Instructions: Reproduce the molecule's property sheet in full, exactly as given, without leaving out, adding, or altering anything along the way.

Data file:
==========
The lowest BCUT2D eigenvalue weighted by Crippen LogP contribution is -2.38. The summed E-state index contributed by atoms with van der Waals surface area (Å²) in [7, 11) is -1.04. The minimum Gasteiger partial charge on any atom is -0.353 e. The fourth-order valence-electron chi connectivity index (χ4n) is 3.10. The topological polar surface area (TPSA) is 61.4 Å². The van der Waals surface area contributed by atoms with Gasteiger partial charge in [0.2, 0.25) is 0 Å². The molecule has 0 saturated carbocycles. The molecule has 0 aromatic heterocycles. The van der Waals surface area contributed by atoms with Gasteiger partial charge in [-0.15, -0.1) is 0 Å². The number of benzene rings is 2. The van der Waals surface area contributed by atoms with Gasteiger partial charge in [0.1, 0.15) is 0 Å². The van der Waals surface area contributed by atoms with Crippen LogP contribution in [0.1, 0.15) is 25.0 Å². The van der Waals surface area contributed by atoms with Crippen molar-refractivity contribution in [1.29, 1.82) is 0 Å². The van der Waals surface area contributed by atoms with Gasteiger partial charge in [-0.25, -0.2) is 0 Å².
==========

The lowest BCUT2D eigenvalue weighted by Crippen LogP contribution is -2.38. The summed E-state index contributed by atoms with van der Waals surface area (Å²) in [7, 11) is -1.04. The minimum Gasteiger partial charge on any atom is -0.353 e. The fourth-order valence-electron chi connectivity index (χ4n) is 3.10. The topological polar surface area (TPSA) is 61.4 Å². The van der Waals surface area contributed by atoms with Gasteiger partial charge in [0.2, 0.25) is 0 Å². The molecule has 0 saturated carbocycles. The molecule has 0 aromatic heterocycles. The van der Waals surface area contributed by atoms with Gasteiger partial charge in [-0.15, -0.1) is 0 Å². The number of benzene rings is 2. The van der Waals surface area contributed by atoms with Gasteiger partial charge in [0.1, 0.15) is 0 Å². The van der Waals surface area contributed by atoms with Crippen LogP contribution in [0.1, 0.15) is 25.0 Å². The van der Waals surface area contributed by atoms with Crippen molar-refractivity contribution in [1.29, 1.82) is 0 Å². The van der Waals surface area contributed by atoms with Gasteiger partial charge in [-0.25, -0.2) is 0 Å².